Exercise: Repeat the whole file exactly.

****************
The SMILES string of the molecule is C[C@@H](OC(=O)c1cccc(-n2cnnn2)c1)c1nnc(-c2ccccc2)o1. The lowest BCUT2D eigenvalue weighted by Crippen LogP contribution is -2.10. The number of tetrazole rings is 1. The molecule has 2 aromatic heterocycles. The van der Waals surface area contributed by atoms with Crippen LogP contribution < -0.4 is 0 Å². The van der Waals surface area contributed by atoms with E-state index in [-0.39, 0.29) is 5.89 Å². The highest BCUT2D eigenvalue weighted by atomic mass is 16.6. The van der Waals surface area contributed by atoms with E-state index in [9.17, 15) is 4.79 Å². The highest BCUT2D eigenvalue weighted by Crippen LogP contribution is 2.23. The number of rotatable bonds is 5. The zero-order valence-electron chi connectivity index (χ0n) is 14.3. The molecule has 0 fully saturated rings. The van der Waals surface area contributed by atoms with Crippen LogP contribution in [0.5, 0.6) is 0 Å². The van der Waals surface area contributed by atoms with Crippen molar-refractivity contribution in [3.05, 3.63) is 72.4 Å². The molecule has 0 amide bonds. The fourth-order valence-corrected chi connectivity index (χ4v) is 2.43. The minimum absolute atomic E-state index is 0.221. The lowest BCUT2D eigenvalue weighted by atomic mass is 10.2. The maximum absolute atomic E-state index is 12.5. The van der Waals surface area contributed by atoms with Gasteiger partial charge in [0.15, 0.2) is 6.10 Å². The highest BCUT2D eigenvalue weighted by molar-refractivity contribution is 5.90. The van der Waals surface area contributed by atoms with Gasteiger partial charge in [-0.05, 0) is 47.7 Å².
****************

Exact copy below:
The SMILES string of the molecule is C[C@@H](OC(=O)c1cccc(-n2cnnn2)c1)c1nnc(-c2ccccc2)o1. The lowest BCUT2D eigenvalue weighted by Crippen LogP contribution is -2.10. The number of tetrazole rings is 1. The molecule has 2 aromatic heterocycles. The van der Waals surface area contributed by atoms with Crippen LogP contribution < -0.4 is 0 Å². The van der Waals surface area contributed by atoms with E-state index in [-0.39, 0.29) is 5.89 Å². The highest BCUT2D eigenvalue weighted by atomic mass is 16.6. The van der Waals surface area contributed by atoms with E-state index in [9.17, 15) is 4.79 Å². The highest BCUT2D eigenvalue weighted by Crippen LogP contribution is 2.23. The number of rotatable bonds is 5. The zero-order valence-electron chi connectivity index (χ0n) is 14.3. The molecule has 0 fully saturated rings. The van der Waals surface area contributed by atoms with Crippen LogP contribution in [0.5, 0.6) is 0 Å². The van der Waals surface area contributed by atoms with Crippen molar-refractivity contribution in [3.05, 3.63) is 72.4 Å². The molecule has 0 amide bonds. The fourth-order valence-corrected chi connectivity index (χ4v) is 2.43. The minimum absolute atomic E-state index is 0.221. The lowest BCUT2D eigenvalue weighted by atomic mass is 10.2. The maximum absolute atomic E-state index is 12.5. The van der Waals surface area contributed by atoms with Gasteiger partial charge in [0.15, 0.2) is 6.10 Å². The highest BCUT2D eigenvalue weighted by molar-refractivity contribution is 5.90. The van der Waals surface area contributed by atoms with Gasteiger partial charge in [-0.05, 0) is 47.7 Å².